Is it better to use the engine to decelerate?

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Offline lunar11

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Is it better to use the engine to decelerate?
« on: 19/04/2012 20:55:16 »
When I am driving my car and approach traffic lights when they are red, I often change down gears and allow the engine to 'do the braking' hence preserving my brakes. However, when changing down gears and subsequently slowing down the RPM (revolutions per minute) increase, though I am not pressing the accelerator. Will this still increase my fuel consumption, eventhough I am slowing down.
Should I avoid doing this practice and just apply the brakes earlier and wear them out sooner?

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Offline namaan

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Re: Is it better to use the engine to decelerate?
« Reply #1 on: 20/04/2012 00:58:39 »
If you're wanting to look at the "big picture" and consider every part, then you probably want to add the clutch to the equation. When you shift down, you have to engage the clutch to actually slow down the car. I've never driven a manual, but I should understand the mechanics well enough to know that the RPM increases because the clutch/engine locks on to the still-moving-wheels, not because you've pressed the accelerator; so there is no greater than usual gas consumption. What there is though is a greater-than-usual clutch usage, the replacement of which is likely to cost you far more than replacing your brake pads. Not that they would wear out at the same rate.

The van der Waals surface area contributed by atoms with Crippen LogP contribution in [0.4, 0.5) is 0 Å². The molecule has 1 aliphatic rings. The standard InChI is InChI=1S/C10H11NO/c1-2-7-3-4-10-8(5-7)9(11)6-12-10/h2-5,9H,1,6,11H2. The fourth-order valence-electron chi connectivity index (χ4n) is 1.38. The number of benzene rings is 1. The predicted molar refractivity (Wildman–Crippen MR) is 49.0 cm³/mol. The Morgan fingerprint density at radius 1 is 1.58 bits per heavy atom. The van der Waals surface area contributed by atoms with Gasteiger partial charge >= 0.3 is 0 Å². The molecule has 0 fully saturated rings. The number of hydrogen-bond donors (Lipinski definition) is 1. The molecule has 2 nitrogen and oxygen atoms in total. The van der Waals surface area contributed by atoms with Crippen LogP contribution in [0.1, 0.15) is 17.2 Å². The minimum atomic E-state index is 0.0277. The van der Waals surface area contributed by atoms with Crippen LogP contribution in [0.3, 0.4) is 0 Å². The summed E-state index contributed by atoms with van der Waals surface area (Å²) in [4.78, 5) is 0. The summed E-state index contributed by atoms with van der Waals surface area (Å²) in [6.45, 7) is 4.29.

Having said all that, if I did drive a manual, I would slow down using the engine. Not because of the above. But because it seems cool -_-
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Offline CliffordK

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Re: Is it better to use the engine to decelerate?
« Reply #2 on: 20/04/2012 02:43:43 »
I like using the engine to decelerate.  But, it is a good point that it may put extra stress on the clutch.

The clutch itself is actually a fairly cheap part, but it is a pain to dig out of the middle of one's car.  When "engine braking", one typically doesn't slip the clutch, however, the weak link I've had most problems with are the clutch springs which can cause the clutch to lock up if they fall out.

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Offline MikeS

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Re: Is it better to use the engine to decelerate?
« Reply #3 on: 20/04/2012 05:40:20 »